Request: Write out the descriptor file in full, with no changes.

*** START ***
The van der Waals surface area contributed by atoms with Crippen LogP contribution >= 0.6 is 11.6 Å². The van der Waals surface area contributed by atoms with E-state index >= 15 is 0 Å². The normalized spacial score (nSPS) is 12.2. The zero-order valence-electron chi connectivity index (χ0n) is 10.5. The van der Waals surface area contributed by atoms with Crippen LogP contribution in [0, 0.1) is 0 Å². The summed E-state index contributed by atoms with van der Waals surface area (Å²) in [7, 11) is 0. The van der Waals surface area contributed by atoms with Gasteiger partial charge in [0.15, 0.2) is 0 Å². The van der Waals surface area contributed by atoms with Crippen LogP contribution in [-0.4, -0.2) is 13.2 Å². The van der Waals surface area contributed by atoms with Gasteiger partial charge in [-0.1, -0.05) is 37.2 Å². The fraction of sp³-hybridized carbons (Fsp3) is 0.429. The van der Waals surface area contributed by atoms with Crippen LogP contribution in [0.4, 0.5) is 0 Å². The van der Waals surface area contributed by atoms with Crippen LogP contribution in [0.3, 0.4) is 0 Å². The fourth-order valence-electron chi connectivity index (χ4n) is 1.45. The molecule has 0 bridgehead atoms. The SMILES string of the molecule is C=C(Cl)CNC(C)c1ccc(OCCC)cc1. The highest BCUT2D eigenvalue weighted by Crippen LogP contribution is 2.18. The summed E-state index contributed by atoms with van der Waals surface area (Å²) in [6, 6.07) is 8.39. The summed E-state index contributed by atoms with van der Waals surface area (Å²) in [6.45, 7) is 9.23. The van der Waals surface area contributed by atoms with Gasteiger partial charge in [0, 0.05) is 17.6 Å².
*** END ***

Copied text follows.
The van der Waals surface area contributed by atoms with Crippen LogP contribution >= 0.6 is 11.6 Å². The van der Waals surface area contributed by atoms with E-state index >= 15 is 0 Å². The normalized spacial score (nSPS) is 12.2. The zero-order valence-electron chi connectivity index (χ0n) is 10.5. The van der Waals surface area contributed by atoms with Crippen LogP contribution in [0, 0.1) is 0 Å². The summed E-state index contributed by atoms with van der Waals surface area (Å²) in [7, 11) is 0. The van der Waals surface area contributed by atoms with Gasteiger partial charge in [0.15, 0.2) is 0 Å². The van der Waals surface area contributed by atoms with Crippen LogP contribution in [-0.4, -0.2) is 13.2 Å². The van der Waals surface area contributed by atoms with Gasteiger partial charge in [-0.1, -0.05) is 37.2 Å². The fraction of sp³-hybridized carbons (Fsp3) is 0.429. The van der Waals surface area contributed by atoms with Crippen LogP contribution in [0.4, 0.5) is 0 Å². The van der Waals surface area contributed by atoms with Crippen LogP contribution in [0.3, 0.4) is 0 Å². The fourth-order valence-electron chi connectivity index (χ4n) is 1.45. The molecule has 0 bridgehead atoms. The SMILES string of the molecule is C=C(Cl)CNC(C)c1ccc(OCCC)cc1. The highest BCUT2D eigenvalue weighted by Crippen LogP contribution is 2.18. The summed E-state index contributed by atoms with van der Waals surface area (Å²) in [6, 6.07) is 8.39. The summed E-state index contributed by atoms with van der Waals surface area (Å²) in [6.45, 7) is 9.23. The van der Waals surface area contributed by atoms with Gasteiger partial charge in [0, 0.05) is 17.6 Å².